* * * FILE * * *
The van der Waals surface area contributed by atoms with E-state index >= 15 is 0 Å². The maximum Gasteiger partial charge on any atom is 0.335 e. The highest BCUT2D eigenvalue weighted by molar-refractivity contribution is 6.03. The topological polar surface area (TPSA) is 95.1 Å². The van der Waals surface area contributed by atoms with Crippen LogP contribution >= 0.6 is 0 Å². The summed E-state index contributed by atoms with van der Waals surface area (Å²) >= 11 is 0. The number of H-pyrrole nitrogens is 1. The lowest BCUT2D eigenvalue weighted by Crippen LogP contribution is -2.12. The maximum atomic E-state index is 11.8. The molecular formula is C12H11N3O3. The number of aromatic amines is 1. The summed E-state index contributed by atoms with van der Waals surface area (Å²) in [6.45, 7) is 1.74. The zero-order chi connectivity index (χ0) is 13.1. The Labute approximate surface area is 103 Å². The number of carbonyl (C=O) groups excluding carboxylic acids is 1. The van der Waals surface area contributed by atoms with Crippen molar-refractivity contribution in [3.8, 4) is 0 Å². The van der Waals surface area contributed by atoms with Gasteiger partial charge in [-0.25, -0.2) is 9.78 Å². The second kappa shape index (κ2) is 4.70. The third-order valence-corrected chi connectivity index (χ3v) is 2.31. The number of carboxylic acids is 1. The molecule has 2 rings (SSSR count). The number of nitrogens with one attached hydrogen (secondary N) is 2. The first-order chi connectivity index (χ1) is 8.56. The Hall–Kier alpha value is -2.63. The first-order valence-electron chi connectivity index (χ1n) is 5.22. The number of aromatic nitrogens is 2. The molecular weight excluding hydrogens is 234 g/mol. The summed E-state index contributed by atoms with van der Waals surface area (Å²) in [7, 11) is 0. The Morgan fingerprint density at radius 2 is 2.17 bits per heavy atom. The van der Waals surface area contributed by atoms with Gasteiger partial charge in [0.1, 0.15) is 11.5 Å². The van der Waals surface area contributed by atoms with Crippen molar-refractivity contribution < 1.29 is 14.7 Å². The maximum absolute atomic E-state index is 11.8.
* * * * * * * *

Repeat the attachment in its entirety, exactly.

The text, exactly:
The van der Waals surface area contributed by atoms with E-state index >= 15 is 0 Å². The maximum Gasteiger partial charge on any atom is 0.335 e. The highest BCUT2D eigenvalue weighted by molar-refractivity contribution is 6.03. The topological polar surface area (TPSA) is 95.1 Å². The van der Waals surface area contributed by atoms with Crippen LogP contribution >= 0.6 is 0 Å². The summed E-state index contributed by atoms with van der Waals surface area (Å²) >= 11 is 0. The number of H-pyrrole nitrogens is 1. The lowest BCUT2D eigenvalue weighted by Crippen LogP contribution is -2.12. The maximum atomic E-state index is 11.8. The molecular formula is C12H11N3O3. The number of aromatic amines is 1. The summed E-state index contributed by atoms with van der Waals surface area (Å²) in [6.45, 7) is 1.74. The zero-order chi connectivity index (χ0) is 13.1. The Labute approximate surface area is 103 Å². The number of carbonyl (C=O) groups excluding carboxylic acids is 1. The van der Waals surface area contributed by atoms with Crippen molar-refractivity contribution in [3.8, 4) is 0 Å². The van der Waals surface area contributed by atoms with Gasteiger partial charge in [-0.25, -0.2) is 9.78 Å². The second kappa shape index (κ2) is 4.70. The third-order valence-corrected chi connectivity index (χ3v) is 2.31. The number of carboxylic acids is 1. The molecule has 2 rings (SSSR count). The number of nitrogens with one attached hydrogen (secondary N) is 2. The first-order chi connectivity index (χ1) is 8.56. The Hall–Kier alpha value is -2.63. The first-order valence-electron chi connectivity index (χ1n) is 5.22. The number of aromatic nitrogens is 2. The molecular weight excluding hydrogens is 234 g/mol. The summed E-state index contributed by atoms with van der Waals surface area (Å²) in [7, 11) is 0. The Morgan fingerprint density at radius 2 is 2.17 bits per heavy atom. The van der Waals surface area contributed by atoms with Gasteiger partial charge in [0.1, 0.15) is 11.5 Å². The van der Waals surface area contributed by atoms with Crippen molar-refractivity contribution < 1.29 is 14.7 Å². The maximum absolute atomic E-state index is 11.8.